What can I do if my next door neighbor has built a fence that clearly encroaches on my property line?

UPDATED: Sep 30, 2022

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What can I do if my next door neighbor has built a fence that clearly encroaches on my property line?

We have purchased a property survey and submitted notice to these neighbors via certified mail. They have responded with a statement that their fence “was constructed as a direct replacement of the existing fence that predated our ownership”. Is there a law on the books that supports this?

Asked on December 10, 2015 under Real Estate Law, Missouri


SJZ, Member, New York Bar / FreeAdvice Contributing Attorney

Answered 7 years ago | Contributor

There is no law allowing them to encroach on your land, even if they are replacing a fence which predates your ownership: an error, even a long-standing one, does not give them ownership or control over your real estate. If the fence is truly on your land, you can force them to remove it at their own expense.
Of course, if they don't agree that they have to remove the fence, you will have to sue them in county court for a court declaratory judgment (determination) of where the property line is and an injunction (order) requiring its removal. In such a suit, you will have to put actual accredited, expert surveyors on the stand to testify as to the boundaries, how they determined them, etc. If the neighbors have their own surveyors who feel that the fence is on the neighbor's property, they can put their experts up, and the court will determine who is right. This can be a somewhat expensive process, since not only will you need the expert(s) to testify, but you are strongly advised to retain an attorney to represent you (this is much more complex than, say, the typical small claims case) and you'l have to pay those costs yourself (even if you win, you typically do not get them from the other side).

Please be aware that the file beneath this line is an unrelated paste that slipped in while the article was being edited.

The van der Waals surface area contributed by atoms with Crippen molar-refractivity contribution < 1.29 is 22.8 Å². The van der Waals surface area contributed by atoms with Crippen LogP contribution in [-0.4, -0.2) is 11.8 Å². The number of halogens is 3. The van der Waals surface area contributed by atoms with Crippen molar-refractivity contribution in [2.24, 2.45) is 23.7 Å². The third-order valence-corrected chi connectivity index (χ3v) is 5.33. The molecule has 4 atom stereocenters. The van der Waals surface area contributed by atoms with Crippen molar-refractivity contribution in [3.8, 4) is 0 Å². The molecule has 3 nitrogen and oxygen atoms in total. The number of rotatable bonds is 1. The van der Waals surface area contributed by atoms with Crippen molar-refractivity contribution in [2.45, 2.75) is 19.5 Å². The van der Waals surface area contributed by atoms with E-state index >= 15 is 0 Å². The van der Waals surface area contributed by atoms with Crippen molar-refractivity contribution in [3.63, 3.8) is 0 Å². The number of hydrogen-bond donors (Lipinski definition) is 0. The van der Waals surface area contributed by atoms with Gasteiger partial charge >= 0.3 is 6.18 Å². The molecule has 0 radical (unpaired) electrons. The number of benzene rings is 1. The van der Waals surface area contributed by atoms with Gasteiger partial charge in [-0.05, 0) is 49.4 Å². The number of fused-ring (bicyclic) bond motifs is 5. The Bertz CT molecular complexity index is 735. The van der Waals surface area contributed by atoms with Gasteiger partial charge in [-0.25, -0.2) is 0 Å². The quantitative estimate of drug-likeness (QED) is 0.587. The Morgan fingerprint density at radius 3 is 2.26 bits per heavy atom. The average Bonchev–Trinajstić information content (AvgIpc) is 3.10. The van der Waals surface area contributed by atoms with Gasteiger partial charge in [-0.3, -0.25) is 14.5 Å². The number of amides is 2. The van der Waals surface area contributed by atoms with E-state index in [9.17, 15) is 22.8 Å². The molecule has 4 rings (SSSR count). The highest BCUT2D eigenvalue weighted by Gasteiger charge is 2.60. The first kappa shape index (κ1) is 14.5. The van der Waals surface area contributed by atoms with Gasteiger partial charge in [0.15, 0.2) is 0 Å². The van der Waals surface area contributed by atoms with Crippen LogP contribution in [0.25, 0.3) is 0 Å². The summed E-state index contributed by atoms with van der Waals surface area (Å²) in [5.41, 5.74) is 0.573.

IMPORTANT NOTICE: The Answer(s) provided above are for general information only. The attorney providing the answer was not serving as the attorney for the person submitting the question or in any attorney-client relationship with such person. Laws may vary from state to state, and sometimes change. Tiny variations in the facts, or a fact not set forth in a question, often can change a legal outcome or an attorney's conclusion. Although AttorneyPages.com has verified the attorney was admitted to practice law in at least one jurisdiction, he or she may not be authorized to practice law in the jurisdiction referred to in the question, nor is he or she necessarily experienced in the area of the law involved. Unlike the information in the Answer(s) above, upon which you should NOT rely, for personal advice you can rely upon we suggest you retain an attorney to represent you.

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